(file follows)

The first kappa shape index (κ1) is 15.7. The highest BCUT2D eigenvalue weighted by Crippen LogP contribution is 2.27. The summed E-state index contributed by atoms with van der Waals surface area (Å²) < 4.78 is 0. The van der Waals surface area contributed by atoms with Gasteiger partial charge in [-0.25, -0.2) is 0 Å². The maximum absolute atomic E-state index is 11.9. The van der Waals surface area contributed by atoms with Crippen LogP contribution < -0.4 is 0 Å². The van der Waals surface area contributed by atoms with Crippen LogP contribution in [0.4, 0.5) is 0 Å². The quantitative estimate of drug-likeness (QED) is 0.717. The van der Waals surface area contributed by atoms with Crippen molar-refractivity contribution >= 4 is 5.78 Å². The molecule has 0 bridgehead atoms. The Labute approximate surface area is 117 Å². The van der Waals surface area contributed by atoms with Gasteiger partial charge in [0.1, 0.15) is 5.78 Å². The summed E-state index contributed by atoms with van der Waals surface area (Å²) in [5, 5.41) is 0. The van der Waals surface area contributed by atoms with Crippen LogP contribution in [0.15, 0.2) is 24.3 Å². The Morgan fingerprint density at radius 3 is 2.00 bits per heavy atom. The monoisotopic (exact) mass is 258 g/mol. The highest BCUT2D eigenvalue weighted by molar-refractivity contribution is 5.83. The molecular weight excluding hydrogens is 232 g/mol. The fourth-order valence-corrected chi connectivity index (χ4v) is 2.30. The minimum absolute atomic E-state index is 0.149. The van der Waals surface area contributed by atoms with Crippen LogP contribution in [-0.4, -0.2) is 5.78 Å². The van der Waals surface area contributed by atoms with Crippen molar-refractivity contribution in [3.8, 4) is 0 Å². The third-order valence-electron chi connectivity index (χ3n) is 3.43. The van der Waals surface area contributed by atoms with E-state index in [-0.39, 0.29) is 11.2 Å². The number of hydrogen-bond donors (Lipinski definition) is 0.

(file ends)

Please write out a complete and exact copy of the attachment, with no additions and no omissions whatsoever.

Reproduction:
The first kappa shape index (κ1) is 15.7. The highest BCUT2D eigenvalue weighted by Crippen LogP contribution is 2.27. The summed E-state index contributed by atoms with van der Waals surface area (Å²) < 4.78 is 0. The van der Waals surface area contributed by atoms with Gasteiger partial charge in [-0.25, -0.2) is 0 Å². The maximum absolute atomic E-state index is 11.9. The van der Waals surface area contributed by atoms with Crippen LogP contribution < -0.4 is 0 Å². The van der Waals surface area contributed by atoms with Crippen LogP contribution in [0.4, 0.5) is 0 Å². The quantitative estimate of drug-likeness (QED) is 0.717. The van der Waals surface area contributed by atoms with Crippen molar-refractivity contribution >= 4 is 5.78 Å². The molecule has 0 bridgehead atoms. The Labute approximate surface area is 117 Å². The van der Waals surface area contributed by atoms with Gasteiger partial charge in [0.1, 0.15) is 5.78 Å². The summed E-state index contributed by atoms with van der Waals surface area (Å²) in [5, 5.41) is 0. The van der Waals surface area contributed by atoms with Crippen LogP contribution in [0.15, 0.2) is 24.3 Å². The Morgan fingerprint density at radius 3 is 2.00 bits per heavy atom. The monoisotopic (exact) mass is 258 g/mol. The highest BCUT2D eigenvalue weighted by molar-refractivity contribution is 5.83. The molecular weight excluding hydrogens is 232 g/mol. The fourth-order valence-corrected chi connectivity index (χ4v) is 2.30. The minimum absolute atomic E-state index is 0.149. The van der Waals surface area contributed by atoms with Crippen LogP contribution in [-0.4, -0.2) is 5.78 Å². The van der Waals surface area contributed by atoms with Crippen molar-refractivity contribution in [3.8, 4) is 0 Å². The third-order valence-electron chi connectivity index (χ3n) is 3.43. The van der Waals surface area contributed by atoms with E-state index in [-0.39, 0.29) is 11.2 Å². The number of hydrogen-bond donors (Lipinski definition) is 0.